WYOMING — During the House Revenue Committee meeting on Thursday morning March 11, HB128 came before the committee for a vote. The bill titled, county option real estate transfer tax, would provide Wyoming counties the opportunity to implement a real estate transfer tax. Voters would have to approve the tax.
The bill failed passage by the Revenue Committee in a 5-4 vote.
Teton County, district 23, Rep. Andy Schwartz sponsored the bill and spoke in front of the committee ahead of their vote. He said, “I’m aware that there is opposition from realtors statewide, some of the realtors in my community have opposition to this but I know for a fact my board of county commissioners strongly supports this bill, the town council strongly supports this bill and most of my constituents support this bill because they see this as an opportunity to address pressing needs we have in our community that we currently don’t have the funding to address.”
“Data from 2020 indicates that the market is getting stronger as prices go up, we saw roughly a 40% increase in the median value of a home in one year. There are just pressures on the market that are beyond Teton County, beyond Wyoming, that are just adding this impact,” said Rep. Schwartz during his opening remarks.
The tax would only affect real estate sales above one million dollars. The bill would charge a 1% tax for a real property sale in excess of one million dollars. The revenue would be used by the county, “in specific percentages for specific purposes.” The bill includes a long list of exemptions including, transfers to spouses, children, nonprofits, property within the Wind River Reservation, mineral estates, and agricultural land.
During the discussion, Teton County, district 16, Rep. Mike Yin commented on the bill he co-sponsored. “This [bill] puts it in a way where we can use some of those multimillion-dollar homes and have some of that resource go back to the community to help mitigate the effects on our communities when prices become so high,” he said.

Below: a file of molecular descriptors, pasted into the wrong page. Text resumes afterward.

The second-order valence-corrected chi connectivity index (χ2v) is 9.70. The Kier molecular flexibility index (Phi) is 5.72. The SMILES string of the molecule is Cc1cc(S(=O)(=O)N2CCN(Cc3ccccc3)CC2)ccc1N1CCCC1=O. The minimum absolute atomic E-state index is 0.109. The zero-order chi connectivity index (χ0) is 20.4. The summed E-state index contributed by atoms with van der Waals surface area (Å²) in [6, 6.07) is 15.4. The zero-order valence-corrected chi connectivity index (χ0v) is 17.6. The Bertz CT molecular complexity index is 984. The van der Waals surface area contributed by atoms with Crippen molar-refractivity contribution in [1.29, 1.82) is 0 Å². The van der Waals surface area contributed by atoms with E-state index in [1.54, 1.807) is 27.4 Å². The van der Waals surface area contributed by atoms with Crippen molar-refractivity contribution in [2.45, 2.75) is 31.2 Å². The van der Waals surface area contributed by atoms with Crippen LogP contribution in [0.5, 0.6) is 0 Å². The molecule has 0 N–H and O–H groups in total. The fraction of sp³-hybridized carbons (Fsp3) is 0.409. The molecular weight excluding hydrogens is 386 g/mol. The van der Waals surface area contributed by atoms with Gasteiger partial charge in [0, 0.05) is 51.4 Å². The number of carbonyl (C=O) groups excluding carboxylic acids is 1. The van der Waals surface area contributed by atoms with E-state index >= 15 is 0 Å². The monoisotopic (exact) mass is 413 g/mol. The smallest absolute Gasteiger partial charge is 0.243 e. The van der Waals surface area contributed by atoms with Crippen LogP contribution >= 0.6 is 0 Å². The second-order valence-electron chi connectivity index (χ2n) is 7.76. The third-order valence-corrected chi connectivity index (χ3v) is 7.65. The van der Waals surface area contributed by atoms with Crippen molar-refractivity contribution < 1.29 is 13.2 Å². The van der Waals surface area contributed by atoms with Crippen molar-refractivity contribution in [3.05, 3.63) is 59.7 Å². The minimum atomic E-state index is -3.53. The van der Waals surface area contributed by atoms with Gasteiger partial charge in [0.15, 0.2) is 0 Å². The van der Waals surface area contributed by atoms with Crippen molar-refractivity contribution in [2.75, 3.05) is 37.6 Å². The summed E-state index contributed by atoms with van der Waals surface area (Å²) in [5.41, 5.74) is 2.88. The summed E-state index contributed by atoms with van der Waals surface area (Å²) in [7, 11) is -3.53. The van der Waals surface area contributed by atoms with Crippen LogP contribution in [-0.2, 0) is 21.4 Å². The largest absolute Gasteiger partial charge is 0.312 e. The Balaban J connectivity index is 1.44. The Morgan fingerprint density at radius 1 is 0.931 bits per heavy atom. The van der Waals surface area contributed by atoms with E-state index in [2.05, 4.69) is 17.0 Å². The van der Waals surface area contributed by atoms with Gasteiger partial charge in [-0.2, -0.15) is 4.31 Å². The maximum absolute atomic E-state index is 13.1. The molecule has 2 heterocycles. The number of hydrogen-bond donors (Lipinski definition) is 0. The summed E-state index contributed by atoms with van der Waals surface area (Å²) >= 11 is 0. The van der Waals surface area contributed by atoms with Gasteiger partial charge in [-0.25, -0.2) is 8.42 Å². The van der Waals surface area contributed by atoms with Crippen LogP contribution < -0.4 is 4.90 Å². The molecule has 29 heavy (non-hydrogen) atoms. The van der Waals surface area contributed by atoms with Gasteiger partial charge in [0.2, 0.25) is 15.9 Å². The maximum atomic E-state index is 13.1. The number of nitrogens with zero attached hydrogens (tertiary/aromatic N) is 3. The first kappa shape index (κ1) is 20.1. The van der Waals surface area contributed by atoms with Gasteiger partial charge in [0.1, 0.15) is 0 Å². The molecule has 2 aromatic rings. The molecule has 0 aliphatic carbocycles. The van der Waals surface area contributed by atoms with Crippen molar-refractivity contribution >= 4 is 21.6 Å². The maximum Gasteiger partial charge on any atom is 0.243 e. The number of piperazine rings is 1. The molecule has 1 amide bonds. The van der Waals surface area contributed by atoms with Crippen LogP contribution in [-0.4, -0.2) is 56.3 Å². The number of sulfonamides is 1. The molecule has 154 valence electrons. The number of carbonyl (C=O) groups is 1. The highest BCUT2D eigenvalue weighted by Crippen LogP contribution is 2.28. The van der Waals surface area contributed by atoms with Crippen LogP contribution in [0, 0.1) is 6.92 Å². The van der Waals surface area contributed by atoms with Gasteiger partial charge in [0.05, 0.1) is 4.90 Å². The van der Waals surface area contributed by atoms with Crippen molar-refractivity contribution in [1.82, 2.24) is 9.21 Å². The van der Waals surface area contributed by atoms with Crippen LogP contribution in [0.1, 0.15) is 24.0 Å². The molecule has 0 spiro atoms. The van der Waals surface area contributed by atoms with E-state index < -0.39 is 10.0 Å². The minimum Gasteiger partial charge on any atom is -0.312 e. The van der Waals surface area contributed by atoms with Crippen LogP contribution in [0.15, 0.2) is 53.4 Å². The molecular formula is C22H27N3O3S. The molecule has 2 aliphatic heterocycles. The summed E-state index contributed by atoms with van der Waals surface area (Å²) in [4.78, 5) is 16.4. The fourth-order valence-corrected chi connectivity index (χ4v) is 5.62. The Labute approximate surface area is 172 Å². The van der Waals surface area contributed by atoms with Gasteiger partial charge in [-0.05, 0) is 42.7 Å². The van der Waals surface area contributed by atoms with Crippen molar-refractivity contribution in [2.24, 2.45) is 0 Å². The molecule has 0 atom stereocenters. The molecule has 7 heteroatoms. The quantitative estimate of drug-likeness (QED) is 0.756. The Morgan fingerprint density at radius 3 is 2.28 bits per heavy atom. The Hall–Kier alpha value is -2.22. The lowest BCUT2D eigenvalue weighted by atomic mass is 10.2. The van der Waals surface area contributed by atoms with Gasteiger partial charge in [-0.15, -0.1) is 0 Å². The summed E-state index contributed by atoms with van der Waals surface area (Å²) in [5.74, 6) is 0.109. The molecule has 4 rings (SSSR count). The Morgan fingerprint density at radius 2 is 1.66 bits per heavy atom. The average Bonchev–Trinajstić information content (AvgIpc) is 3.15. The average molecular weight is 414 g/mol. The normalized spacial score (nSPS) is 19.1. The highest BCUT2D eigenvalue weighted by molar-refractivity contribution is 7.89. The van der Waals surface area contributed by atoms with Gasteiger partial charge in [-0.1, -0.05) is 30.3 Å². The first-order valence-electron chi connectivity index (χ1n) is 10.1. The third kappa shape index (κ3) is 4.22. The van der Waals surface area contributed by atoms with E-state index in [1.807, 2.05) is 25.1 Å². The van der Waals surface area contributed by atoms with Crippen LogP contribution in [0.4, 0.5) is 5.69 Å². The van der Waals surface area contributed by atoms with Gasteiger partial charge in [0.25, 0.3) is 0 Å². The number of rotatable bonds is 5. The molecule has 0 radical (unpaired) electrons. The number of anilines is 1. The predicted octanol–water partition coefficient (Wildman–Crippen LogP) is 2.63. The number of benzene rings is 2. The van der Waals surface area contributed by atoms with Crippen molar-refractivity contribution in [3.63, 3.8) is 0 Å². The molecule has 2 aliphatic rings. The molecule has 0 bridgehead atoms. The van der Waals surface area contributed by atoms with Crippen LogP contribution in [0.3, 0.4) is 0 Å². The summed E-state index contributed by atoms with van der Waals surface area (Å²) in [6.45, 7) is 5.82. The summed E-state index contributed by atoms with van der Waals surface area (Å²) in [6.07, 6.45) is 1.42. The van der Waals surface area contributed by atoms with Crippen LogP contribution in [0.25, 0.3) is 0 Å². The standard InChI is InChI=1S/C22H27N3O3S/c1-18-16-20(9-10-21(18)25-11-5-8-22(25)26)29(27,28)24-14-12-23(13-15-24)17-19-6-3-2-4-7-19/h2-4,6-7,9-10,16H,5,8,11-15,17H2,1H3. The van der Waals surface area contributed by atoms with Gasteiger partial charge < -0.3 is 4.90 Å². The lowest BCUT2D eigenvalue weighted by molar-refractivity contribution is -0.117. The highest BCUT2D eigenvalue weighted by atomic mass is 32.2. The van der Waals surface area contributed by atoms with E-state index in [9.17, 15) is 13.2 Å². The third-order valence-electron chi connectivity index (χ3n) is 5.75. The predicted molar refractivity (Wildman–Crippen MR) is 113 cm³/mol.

House Revenue Chairman Rep. Steve Harshman removed the protective plexiglass from in front of his desk at the beginning of the meeting. During the short discussion, he said, “the last study I looked at, it seemed like there were eight counties in Wyoming that don’t even have a million-dollar home and it seemed like 90% of them were in Teton county.” Chairman Harshman voted in favor of the bill.
Natrona County, district 27, Rep. Chuck Gray commented during the meeting as well, he said, “this is going to damage real estate values, and it’s not conducive to reaching our full potential of a vibrant real estate market, and thats just the reality.”
Without providing substantial evidence Gray claimed the tax would hurt the real estate market. He said, “They’ve done studies on these bills, and I think about some of the classes I took, there were graphs about the economic effects of taxes, and this is one of the worst ones, these real estate transfer taxes because what you’re totally disincentivizing having a vibrant real estate market.”
Rep. Gray also claimed that the tax would affect the entire state. “Some might say it’s only going to be the counties that opt into this but I reject that. I think that the potential for it is going to be priced in. I think it’s also going to be considered in terms of the vibrancy of that market when sales are made the potential for this is going to affect people in other counties that may not opt into this. I think it affects our whole state even if a county does not opt in to this.” Gray voted against the bill.
Rep. Yin citing recent legislation responded to the claims, he said, “I would say this is a sales tax, its a sales tax on real estate sales. We have a sales tax on many things, I don’t think it keeps people from buying digital streaming services for example, that we passed just a little while ago.”
District 22, Rep. Jim Roscoe also weighed in, “It’s just a booming economy up there and I guess I would like to see it be a local control issue really nothings going to happen unless the people vote on it so I would like to see us broaden our view a bit and allow counties to adjust for themselves a little bit.”Rep. Roscoe co-sponsored the bill.
Schwartz sponsored a similar bill in the 2020 legislative session. Following the vote, Rep. Schwartz said, “I’ll be back.”